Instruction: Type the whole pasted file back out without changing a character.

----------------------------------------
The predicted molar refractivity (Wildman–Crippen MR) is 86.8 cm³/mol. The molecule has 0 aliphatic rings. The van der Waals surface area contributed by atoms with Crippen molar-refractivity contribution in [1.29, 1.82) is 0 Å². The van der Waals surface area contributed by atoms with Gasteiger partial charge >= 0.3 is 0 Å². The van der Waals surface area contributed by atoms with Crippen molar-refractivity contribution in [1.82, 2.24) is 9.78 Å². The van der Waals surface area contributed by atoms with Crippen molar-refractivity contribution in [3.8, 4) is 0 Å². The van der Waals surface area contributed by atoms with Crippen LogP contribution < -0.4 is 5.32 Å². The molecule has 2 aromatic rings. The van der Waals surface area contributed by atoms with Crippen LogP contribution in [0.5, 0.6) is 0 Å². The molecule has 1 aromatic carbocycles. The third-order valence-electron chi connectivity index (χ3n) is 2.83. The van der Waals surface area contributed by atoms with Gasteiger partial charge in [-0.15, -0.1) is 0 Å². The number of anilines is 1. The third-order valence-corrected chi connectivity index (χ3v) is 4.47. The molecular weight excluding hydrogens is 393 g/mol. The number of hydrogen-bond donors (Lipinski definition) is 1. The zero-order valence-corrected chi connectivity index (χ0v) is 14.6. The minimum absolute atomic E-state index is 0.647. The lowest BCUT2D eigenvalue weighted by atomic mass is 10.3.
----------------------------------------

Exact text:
The predicted molar refractivity (Wildman–Crippen MR) is 86.8 cm³/mol. The molecule has 0 aliphatic rings. The van der Waals surface area contributed by atoms with Crippen molar-refractivity contribution in [1.29, 1.82) is 0 Å². The van der Waals surface area contributed by atoms with Gasteiger partial charge >= 0.3 is 0 Å². The van der Waals surface area contributed by atoms with Crippen molar-refractivity contribution in [1.82, 2.24) is 9.78 Å². The van der Waals surface area contributed by atoms with Crippen molar-refractivity contribution in [3.8, 4) is 0 Å². The van der Waals surface area contributed by atoms with Crippen LogP contribution < -0.4 is 5.32 Å². The molecule has 2 aromatic rings. The van der Waals surface area contributed by atoms with Crippen LogP contribution in [0.5, 0.6) is 0 Å². The molecule has 1 aromatic carbocycles. The third-order valence-electron chi connectivity index (χ3n) is 2.83. The van der Waals surface area contributed by atoms with Gasteiger partial charge in [-0.15, -0.1) is 0 Å². The number of anilines is 1. The third-order valence-corrected chi connectivity index (χ3v) is 4.47. The molecular weight excluding hydrogens is 393 g/mol. The number of hydrogen-bond donors (Lipinski definition) is 1. The zero-order valence-corrected chi connectivity index (χ0v) is 14.6. The minimum absolute atomic E-state index is 0.647. The lowest BCUT2D eigenvalue weighted by atomic mass is 10.3.